The Shallows Summary & Study Guide

Nicholas Carr
This Study Guide consists of approximately 29 pages of chapter summaries, quotes, character analysis, themes, and more - everything you need to sharpen your knowledge of The Shallows.
This section contains 528 words
(approx. 2 pages at 400 words per page)
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The Shallows Summary & Study Guide Description

The Shallows Summary & Study Guide includes comprehensive information and analysis to help you understand the book. This study guide contains the following sections:

This detailed literature summary also contains Topics for Discussion on The Shallows by Nicholas Carr.

The following version of this book was used to create this study guide: Carr, Nicholas. The Shallows: What the Internet Is Doing to Our Brains. W. W. Norton Company, 2011.

Nicholas Carr, the author and narrator of The Shallows, roots his argument about the way that the Internet changes people’s brains in the work of Marshall McLuhan, who advocated for the medium as a key influencer of how people perceive content. He likens the feeling of technology overtaking people’s lives to that which was experienced by HAL, a supercomputer in Stanley Kubrick’s 2001: A Space Odyssey. Over the centuries of technological innovation, many scholars have noted observing changes in their work and process once they changed the medium that they used to create content. Neuroscientist Michael Merzenich identified the brain’s ability to change as neuroplasticity.

Carr outlines the way that people’s minds mature through the way they draw pictures and maps. New technologies provide people with tools to gain more control over their experiences. Carr explains two main outlooks on the role that technology has in shaping through society, through a technological determinism lens and an instrumentalist lens. New technologies have a history of influencing the society of its time. Carr reflects on early writing and the way that the introduction of the printing press revolutionized writing.

Carr reflects on the introduction of mass-produced computers and the Turing machine. The Internet is like a Turing machine in that it can process complex multimedia content. It is unique in its ability to allow users to both send and receive messages from other people online. Much of the Internet’s content is remediations of media that previously existed in print, which has negatively impacted other industries, like newspapers, and affected the way that people expect to see content, typically in the form of short segments. Carr uses Amazon’s Kindle e-reader device as an example of the way electronics have changed the expression of reading.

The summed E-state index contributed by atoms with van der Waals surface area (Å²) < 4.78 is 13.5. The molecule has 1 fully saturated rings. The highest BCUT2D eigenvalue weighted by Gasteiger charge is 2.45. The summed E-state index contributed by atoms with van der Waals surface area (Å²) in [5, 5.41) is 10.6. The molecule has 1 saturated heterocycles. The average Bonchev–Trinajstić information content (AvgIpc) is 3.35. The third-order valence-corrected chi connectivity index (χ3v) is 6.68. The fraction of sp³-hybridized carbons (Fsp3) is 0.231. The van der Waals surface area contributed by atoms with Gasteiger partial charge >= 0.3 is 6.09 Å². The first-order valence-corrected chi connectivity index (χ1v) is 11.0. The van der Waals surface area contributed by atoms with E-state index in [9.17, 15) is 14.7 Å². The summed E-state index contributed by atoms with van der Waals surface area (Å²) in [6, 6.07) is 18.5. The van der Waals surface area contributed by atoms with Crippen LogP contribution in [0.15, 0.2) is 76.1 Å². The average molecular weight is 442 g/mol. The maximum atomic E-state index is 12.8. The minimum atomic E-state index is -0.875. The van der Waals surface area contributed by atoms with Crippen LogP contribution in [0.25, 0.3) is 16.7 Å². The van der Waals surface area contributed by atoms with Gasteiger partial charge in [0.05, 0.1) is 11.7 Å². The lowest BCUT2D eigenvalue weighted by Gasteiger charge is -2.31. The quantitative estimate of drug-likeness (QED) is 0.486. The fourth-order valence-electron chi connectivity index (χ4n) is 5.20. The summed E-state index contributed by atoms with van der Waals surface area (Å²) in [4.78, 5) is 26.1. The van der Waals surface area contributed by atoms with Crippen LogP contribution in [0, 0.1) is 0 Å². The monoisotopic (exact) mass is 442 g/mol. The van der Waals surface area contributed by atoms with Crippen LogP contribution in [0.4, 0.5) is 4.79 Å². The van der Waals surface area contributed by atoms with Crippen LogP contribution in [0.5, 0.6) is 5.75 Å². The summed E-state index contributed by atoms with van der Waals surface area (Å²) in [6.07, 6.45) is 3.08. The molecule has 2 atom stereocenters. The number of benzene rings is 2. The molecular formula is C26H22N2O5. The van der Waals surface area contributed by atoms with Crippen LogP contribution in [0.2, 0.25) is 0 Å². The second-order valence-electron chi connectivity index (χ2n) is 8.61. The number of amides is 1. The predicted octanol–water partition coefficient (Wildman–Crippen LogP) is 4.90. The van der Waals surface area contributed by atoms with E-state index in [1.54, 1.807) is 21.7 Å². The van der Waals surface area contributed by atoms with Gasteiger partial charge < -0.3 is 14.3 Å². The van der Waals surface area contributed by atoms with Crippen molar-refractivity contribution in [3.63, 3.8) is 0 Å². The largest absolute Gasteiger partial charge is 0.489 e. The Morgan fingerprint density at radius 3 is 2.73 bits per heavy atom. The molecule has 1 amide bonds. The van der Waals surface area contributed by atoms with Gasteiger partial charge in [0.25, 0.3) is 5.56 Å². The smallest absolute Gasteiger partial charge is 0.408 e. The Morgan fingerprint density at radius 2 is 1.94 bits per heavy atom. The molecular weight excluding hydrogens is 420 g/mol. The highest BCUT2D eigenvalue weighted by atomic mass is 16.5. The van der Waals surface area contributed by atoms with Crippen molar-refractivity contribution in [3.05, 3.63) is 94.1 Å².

Carr explores the interactive nature of the Internet, which captures its users’ attention, yet creates more distractions that leads to inattentiveness. He cites evidence of the Internet having an effect on people’s brain patterns. This leads to a discussion of short- and long-term memory. The Internet introduces users to a large cognitive load that is difficult to process and so they must develop hypertext literacy in order to effectively browse the Web. He uses Google as a case study, since it focuses on the Taylorist ideology of extreme efficiency in organizing relevant information for each user’s search. This speediness leads to competition and commercialization of the online marketplace, which Carr believes may be at the expense of deep thought.

Carr examines memory and the idea that computers could serve as a substitute for human memory. Although, he predicts that this transfer would result in a loss of personal identity and culture. He reflects on his process of disconnecting from technology in order to write his book. He discusses ELIZA, an artificially intelligent software program that can interact with users. He relates this back to HAL in Kubrick’s 2001, wherein the AI develops emotions and human intelligence becomes artificial.

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